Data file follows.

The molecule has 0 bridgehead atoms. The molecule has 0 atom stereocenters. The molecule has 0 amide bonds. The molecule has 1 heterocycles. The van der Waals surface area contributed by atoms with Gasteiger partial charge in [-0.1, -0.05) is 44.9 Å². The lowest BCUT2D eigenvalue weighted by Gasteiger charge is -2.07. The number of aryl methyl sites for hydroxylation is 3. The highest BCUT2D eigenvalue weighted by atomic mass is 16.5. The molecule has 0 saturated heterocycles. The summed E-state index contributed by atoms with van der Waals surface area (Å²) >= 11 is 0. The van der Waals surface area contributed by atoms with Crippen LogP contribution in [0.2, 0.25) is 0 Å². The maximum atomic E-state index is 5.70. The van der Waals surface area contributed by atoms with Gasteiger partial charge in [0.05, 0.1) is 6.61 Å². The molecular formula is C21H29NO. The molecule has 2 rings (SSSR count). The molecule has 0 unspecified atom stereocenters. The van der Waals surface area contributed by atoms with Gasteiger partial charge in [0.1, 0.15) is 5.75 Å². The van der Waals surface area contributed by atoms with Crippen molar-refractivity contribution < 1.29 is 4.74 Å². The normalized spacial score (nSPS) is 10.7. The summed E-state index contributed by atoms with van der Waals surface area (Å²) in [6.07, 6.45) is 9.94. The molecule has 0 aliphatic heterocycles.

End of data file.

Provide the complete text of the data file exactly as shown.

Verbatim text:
The molecule has 0 bridgehead atoms. The molecule has 0 atom stereocenters. The molecule has 0 amide bonds. The molecule has 1 heterocycles. The van der Waals surface area contributed by atoms with Gasteiger partial charge in [-0.1, -0.05) is 44.9 Å². The lowest BCUT2D eigenvalue weighted by Gasteiger charge is -2.07. The number of aryl methyl sites for hydroxylation is 3. The highest BCUT2D eigenvalue weighted by atomic mass is 16.5. The molecule has 0 saturated heterocycles. The summed E-state index contributed by atoms with van der Waals surface area (Å²) >= 11 is 0. The van der Waals surface area contributed by atoms with Crippen LogP contribution in [0.2, 0.25) is 0 Å². The maximum atomic E-state index is 5.70. The van der Waals surface area contributed by atoms with Gasteiger partial charge in [0.05, 0.1) is 6.61 Å². The molecular formula is C21H29NO. The molecule has 2 rings (SSSR count). The molecule has 0 unspecified atom stereocenters. The van der Waals surface area contributed by atoms with Gasteiger partial charge in [0.1, 0.15) is 5.75 Å². The van der Waals surface area contributed by atoms with Crippen molar-refractivity contribution < 1.29 is 4.74 Å². The normalized spacial score (nSPS) is 10.7. The summed E-state index contributed by atoms with van der Waals surface area (Å²) in [6.07, 6.45) is 9.94. The molecule has 0 aliphatic heterocycles.